Judicial independence has been under constant threat and has been systematically undermined by the governing majority in Hungary in the past seven years. How did they do it? A timeline prepared by the Hungarian Helsinki Committee and Amnesty International Hungary outlines the major steps.
Judicial independence is being systematically undermined in Hungary. The Hungarian Helsinki Committee and Amnesty International Hungary recommend specific steps that would remedy the long-standing systemic deficiencies of the system, thus restoring and safeguarding judicial independence.
On 12 November 2019, the Hungarian Government submitted a Bill to the Parliament which, if adopted, will have a significant negative impact on judicial independence, however, in a much more covert and technical way than the earlier, withdrawn plan to put administrative courts under the Minister of Justice.
The Acting President of the Budapest-Capital Regional Court (Fővárosi Törvényszék) initiated disciplinary proceedings against Judge Csaba Vasvári for referring questions to the Court of Justice of the European Union (CJEU) under Article 267 of the Treaty on the Functioning of the European Union. The motion, which argues that the content of the questions violates the “dignity of the judiciary”, is unprecedented in Hungary.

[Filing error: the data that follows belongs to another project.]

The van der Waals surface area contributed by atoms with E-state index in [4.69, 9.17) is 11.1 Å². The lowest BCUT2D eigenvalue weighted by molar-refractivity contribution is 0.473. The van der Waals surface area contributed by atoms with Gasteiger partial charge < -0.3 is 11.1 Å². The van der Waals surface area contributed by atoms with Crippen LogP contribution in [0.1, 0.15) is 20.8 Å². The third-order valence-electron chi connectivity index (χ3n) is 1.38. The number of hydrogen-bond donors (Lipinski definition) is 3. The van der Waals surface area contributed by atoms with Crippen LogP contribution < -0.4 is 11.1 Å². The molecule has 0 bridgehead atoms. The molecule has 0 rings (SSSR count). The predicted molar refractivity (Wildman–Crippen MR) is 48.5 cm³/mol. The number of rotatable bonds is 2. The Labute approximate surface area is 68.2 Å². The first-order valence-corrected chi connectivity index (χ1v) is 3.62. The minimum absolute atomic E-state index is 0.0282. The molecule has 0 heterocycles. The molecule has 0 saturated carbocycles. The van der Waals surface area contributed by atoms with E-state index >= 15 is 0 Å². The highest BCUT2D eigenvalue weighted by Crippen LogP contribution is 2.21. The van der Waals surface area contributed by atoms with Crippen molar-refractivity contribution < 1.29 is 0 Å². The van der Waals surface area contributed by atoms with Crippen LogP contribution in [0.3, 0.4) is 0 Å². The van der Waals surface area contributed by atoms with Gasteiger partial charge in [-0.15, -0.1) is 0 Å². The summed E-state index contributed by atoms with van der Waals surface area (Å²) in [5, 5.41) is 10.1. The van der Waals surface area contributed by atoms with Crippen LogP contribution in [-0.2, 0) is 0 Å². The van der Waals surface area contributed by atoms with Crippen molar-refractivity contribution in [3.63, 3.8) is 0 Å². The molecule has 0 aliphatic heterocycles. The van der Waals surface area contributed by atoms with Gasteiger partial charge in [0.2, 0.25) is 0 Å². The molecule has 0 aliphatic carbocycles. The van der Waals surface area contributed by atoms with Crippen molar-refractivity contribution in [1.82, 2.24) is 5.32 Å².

New briefing paper by the Hungarian Helsinki Committee and Amnesty International Hungary on the constitutional crisis in the Hungarian judiciary. The paper outlines key developments since January 2018, both regarding the ordinary court system and the prospect of the new administrative courts. We also make recommendations to resolve the crisis.
This June the Parliament will elect the President of the new Supreme Administrative Court, who will have extremely wide powers over judges and cases concerning a range of issues from taxation to human rights. But legislation allows that someone with zero days of judicial experience may be elected without any professional screening.
The Hungarian Helsinki Committee and Amnesty International Hungary organised an international conference titled "The rule of law and the independence of the judiciary in Hungary and in Europe – trends, concerns, ways ahead" on 25 January 2019. The conference was organised to discuss fundamental changes in the Hungarian judiciary regarding the setting up of new administrative courts.
On Monday, the Hungarian Parliament finalised the laws on the country’s new administrative courts. In its current form, even after amendments, the laws do not comply with international standards and do not follow the recommendations of the Venice Commission.
Contrary to Government claims, the proposed amendment to the laws on administrative courts will not address all concerns. Pro-government MPs submitted a Bill on 12 March 2019 to amend the laws on administrative courts in light of the recommendations of the Venice Commission.